Area art studios adapt to pandemic 

Area art studios adapt to pandemic 

reporter photo

Even in a pandemic, art studios are providing ways to unleash creativity, including paint nights, at-home art kits and art camps.

Before COVID-19, art studios offered paint night classes for customers to spend time with friends and learn how to paint. At Board & Brush in Southington, the customers would take a piece of raw wood and turn it into something beautiful. 

“One of the first things we say to them is ‘take a picture of what is sitting in front of you — this raw wood. You can prove to yourself and others that you created this,’” said Dawn Cronin, Board & Brush owner. 

Board & Brush had to discontinue paint nights when the studio closed in March due to pandemic restrictions. Beginning in May, the studio reopened for curbside pickup of at-home kits and backyard games.  

The $25 at-home kits included a stained piece of wood, a stencil, paint brushes, paint cups, sandpaper, cloth, a color mixing guide and instructions. The backyard games include cornhole, backyard dice and backyard towers. 

“People were still at home, looking for something to do either on their own or with their kids just as a creative outlet,” Cronin said. 

Cronin plans to restart workshops at the end of the month. Employees and guests will be required to wear masks. Reusable aprons will be laundered or disposable ones will be provided. Tools will be sanitized and tables will be set up to allow social distancing. There will also be plenty of sanitizer available.  

“It will be a little bit different. We’ll still have the music,” Cronin said. “It’ll take on a different look and feel...most people are used to that now and will expect some sort of distancing.”

At Catalyst Art Studio in Wallingford, paint parties and other workshops are held on Zoom. The studio also sells art kits that can be used with a pre-recorded video. Even though it is a virtual experience, people want to do something creative, said Catalyst owner Alyssa Marquardt. 

“People are bored at home,” Marquardt said. “I’ve seen a huge increase in the desire to do these kinds of things.”

Catalyst is also offering in-person art camps that conform with health and safety protocols. The camp runs 9 a.m. to noon and is limited to 10 children. Tools are disinfected after every use and campers are spaced six feet apart.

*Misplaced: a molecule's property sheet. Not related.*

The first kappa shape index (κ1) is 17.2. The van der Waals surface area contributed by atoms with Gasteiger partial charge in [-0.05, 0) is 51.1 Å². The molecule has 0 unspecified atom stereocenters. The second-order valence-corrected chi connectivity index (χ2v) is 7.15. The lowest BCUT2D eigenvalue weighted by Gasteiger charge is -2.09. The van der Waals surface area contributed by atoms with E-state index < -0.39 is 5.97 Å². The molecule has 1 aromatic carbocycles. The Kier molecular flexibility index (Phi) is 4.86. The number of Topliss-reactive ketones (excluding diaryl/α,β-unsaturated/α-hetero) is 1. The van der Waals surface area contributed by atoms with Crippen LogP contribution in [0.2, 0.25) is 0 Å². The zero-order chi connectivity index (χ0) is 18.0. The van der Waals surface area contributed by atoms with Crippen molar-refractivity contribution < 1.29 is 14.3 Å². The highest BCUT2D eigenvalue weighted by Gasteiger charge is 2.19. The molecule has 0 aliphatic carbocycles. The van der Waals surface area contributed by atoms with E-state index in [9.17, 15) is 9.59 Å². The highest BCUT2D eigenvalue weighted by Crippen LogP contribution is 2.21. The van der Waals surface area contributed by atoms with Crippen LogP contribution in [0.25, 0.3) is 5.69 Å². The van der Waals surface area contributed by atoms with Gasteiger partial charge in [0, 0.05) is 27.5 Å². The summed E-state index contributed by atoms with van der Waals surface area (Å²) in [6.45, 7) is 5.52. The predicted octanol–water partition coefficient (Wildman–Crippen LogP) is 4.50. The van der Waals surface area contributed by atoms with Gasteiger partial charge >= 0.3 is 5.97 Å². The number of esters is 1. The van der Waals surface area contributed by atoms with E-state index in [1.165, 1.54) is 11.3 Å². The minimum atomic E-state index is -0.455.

“We have to wear masks, the kids do not,” Marquardt said. “We’re kind of limited on materials as well because I need to disinfect things. For example, if we use clay, I can’t reuse the clay again, that kind of thing.”

Marquardt does not plan to fully reopen until fall. She is worried that even then people will be hesitant to resume indoor activities.

“I am wondering what the interest would be there,” Marquardt said. “... Until then, virtual does work. It’s pretty cool.”

Art Studio of Connecticut in Southington is holding in person paint nights at half capacity. The classes are filling up faster than expected, according to the studio owner Dawn Toce. 

“The mood and the attitude of the people have been amazing,” Toce said. “… It’s been the same great night out that we experienced with our customers and we’re seeing a lot of new faces, so that’s telling us that people are really anxious to get out and get their mind off of things and have a good time.”

Before reopening, the studio offered free videos from their artists and $10 art kits that included a canvas, paint and brushes. The studio is following sanitary guidelines to keep employees and customers safe. 

Disposable aprons are provided and there are sanitizing stations throughout the studio. Most tools are now disposable. 

Art Studio of Connecticut is exploring a tent to help accommodate more people. 

“Just been really pleased and thankful for the support of our customers and people coming out, even during our family paint time, children have been coming out,” Toce said. “It’s been really great.” 

jsimms@record-journal.com203-317-2208Twitter: @jessica_simms99

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